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Twitter Jokes: Free Speech On Trial 172

Posted by Soulskill
from the 140-characters-of-terror dept.
An anonymous reader writes "On 6 January 2010, Paul Chambers typed a flippant tweet that would turn his life upside-down for the next two and a half years. As the courts repeatedly showed a lack of common sense and an ignorance of technology, for a long time it looked as though the right to free speech in the UK was under very real threat. Now that it's over, we can step back and take a detailed look at how such an insane case even came to trial. This article delves deep into the the Twitter Joke Trial: how it happened, what it means, and the epic struggle to balance civility and civil liberties."
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Twitter Jokes: Free Speech On Trial

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  • by khasim (1285) <brandioch.conner@gmail.com> on Friday August 31, 2012 @12:35PM (#41191515)

    Crap! Robin Hood airport is closed. Youâ(TM)ve got a week and a bit to get your shit together otherwise Iâ(TM)m blowing the airport sky high!!

    Just because it is a bit buried in TFA.

    • Re: (Score:2, Funny)

      by Anonymous Coward

      I don't see the issue. Then again, I don't even know how to pronounce a word like "Youâ(TM)ve". Is that like "ewe-eh-TMM-vvv" or "ewe-ah-TMM-vvv"?

      Also "Iâ(TM)m". Is that "eye-eh-TMM-mmm" or "eye-ah-TMM-mmm"?

    • by cpu6502 (1960974)

      >>>Crap! Robin Hood airport is closed. You've got a week and a bit to get your shit together otherwise Iâ(TM)m blowing the airport sky high!!

      I'm tempted to post that on my Twitter and Facebook just to see what happens. Maybe like the marine from two weeks ago, I'll find the FBI or DHS dragging me off and jailing me for several days w/o charges. (And then have a judge scold them for being stupid.)

      • by cpu6502 (1960974)

        Also want to add: "Don't Talk to Police" in response to this part of the article. Opening your mouth is a great way to say the wrong thing & give police enough evidence to charge you. You have the right to remain silent. So become a mute.

        The Ron Paul volunteer who was detained by the TSA handled it well (though not perfectly). Every time they asked where he got the $4000 in cash, he refused to answer. He didn't want the police to know the dollars were donations, since Missouri had decided to start

        • by TaoPhoenix (980487) <TaoPhoenix@yahoo.com> on Saturday September 01, 2012 @03:27AM (#41198095) Journal

          Naw, it's all about the area you are in.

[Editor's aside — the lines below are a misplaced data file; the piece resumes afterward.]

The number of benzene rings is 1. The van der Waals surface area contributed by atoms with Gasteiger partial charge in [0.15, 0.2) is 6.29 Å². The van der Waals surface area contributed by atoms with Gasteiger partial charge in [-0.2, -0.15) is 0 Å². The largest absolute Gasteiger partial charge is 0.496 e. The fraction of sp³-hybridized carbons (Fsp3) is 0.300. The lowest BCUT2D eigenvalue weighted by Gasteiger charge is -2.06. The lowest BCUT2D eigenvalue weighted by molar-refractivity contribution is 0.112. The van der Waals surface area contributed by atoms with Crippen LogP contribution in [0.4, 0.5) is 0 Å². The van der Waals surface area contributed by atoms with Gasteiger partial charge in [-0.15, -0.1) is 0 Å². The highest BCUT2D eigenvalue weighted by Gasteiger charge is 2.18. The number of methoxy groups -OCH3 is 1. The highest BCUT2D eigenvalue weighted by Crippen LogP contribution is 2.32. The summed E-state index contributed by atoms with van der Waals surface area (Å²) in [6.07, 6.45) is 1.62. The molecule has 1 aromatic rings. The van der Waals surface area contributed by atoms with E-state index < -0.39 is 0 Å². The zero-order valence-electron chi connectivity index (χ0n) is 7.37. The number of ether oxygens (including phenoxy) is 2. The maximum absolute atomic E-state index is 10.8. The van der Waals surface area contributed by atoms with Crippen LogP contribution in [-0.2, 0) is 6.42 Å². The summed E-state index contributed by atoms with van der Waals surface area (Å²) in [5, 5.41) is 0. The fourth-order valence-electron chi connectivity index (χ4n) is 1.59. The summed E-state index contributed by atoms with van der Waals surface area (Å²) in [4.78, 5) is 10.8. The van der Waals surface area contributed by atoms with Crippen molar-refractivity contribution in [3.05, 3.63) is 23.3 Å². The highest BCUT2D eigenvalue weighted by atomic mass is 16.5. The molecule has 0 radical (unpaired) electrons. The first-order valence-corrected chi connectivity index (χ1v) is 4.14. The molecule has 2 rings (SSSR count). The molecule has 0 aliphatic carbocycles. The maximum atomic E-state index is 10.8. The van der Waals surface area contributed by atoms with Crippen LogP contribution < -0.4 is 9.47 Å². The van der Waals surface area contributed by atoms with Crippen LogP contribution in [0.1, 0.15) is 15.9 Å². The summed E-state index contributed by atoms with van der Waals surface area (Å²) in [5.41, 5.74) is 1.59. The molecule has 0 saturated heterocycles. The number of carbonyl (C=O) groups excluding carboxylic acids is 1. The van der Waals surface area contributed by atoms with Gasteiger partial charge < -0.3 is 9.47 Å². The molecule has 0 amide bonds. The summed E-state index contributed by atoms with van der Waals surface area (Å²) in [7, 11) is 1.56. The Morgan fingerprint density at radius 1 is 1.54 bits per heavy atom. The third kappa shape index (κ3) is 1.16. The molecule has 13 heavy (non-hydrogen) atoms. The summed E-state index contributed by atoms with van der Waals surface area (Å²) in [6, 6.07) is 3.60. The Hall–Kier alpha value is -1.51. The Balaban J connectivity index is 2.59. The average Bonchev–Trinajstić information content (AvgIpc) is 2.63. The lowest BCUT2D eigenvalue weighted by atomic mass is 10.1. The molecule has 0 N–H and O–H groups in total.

While that's a great internet meme video, in a lot of areas, it's actually better just to be a "little guy". It's when you get all fancy "upholding your rights" that you'll get in trouble, because so help you if you mess up one line of your "script" the grumpy officer will then go ballistic on you.

          This is all made difficult because each town has about three "moods" depending on which set of officers is on shift, times the number of towns in an area. But I've done far better with "Yes Officer, my license is a week expired, but see, this is Route 28, I'm on my way to the DMV 20 miles up that way to go fix it. There's a new section on the form that asks for 'any license number you ever had in the last 10 years' that took me a week to figure out."

          That's usually all it takes to get a Warning. If you get all fancy like "I don't have to talk to you", they get pissed, then they unload on you.

      • by sjames (1099)

        If I had a twitter account, I'd be tempted to post that and then urge everyone else to do the same. It should be a new meme. Perhaps being the butt of a worldwide joke for a while will generate sufficient shame to convince those responsible to be a bit more careful with prosecuting nonsense in the future.

    • by WaffleMonster (969671) on Friday August 31, 2012 @01:10PM (#41191977)

      Crap! Robin Hood airport is closed. YouÃ(TM)ve got a week and a bit to get your shit together otherwise IÃ(TM)m blowing the airport sky high!!

      I can't believe UK actually has an airport named "Robin Hood" ... Did it get its name by hiring TSA bag checkers who takith from the rich and givith to themselves?

      This kind of thing has been going on for a long time in many areas including the US you can't joke about anything anymore without someone somewhere thinking it is their duty to take you seriously context be damned. Well the text said you are going to kill yourself or someone else or blow something up so we HAVE to take you seriously because some nut job somewhere might have actually meant what they say.

      This OMG terror1st under every bed mentality soo many people appear to be afflicted with is nothing more than a reflection of their own paranoia and cowardice. Its discusting.

  • by i kan reed (749298) on Friday August 31, 2012 @12:35PM (#41191527) Homepage Journal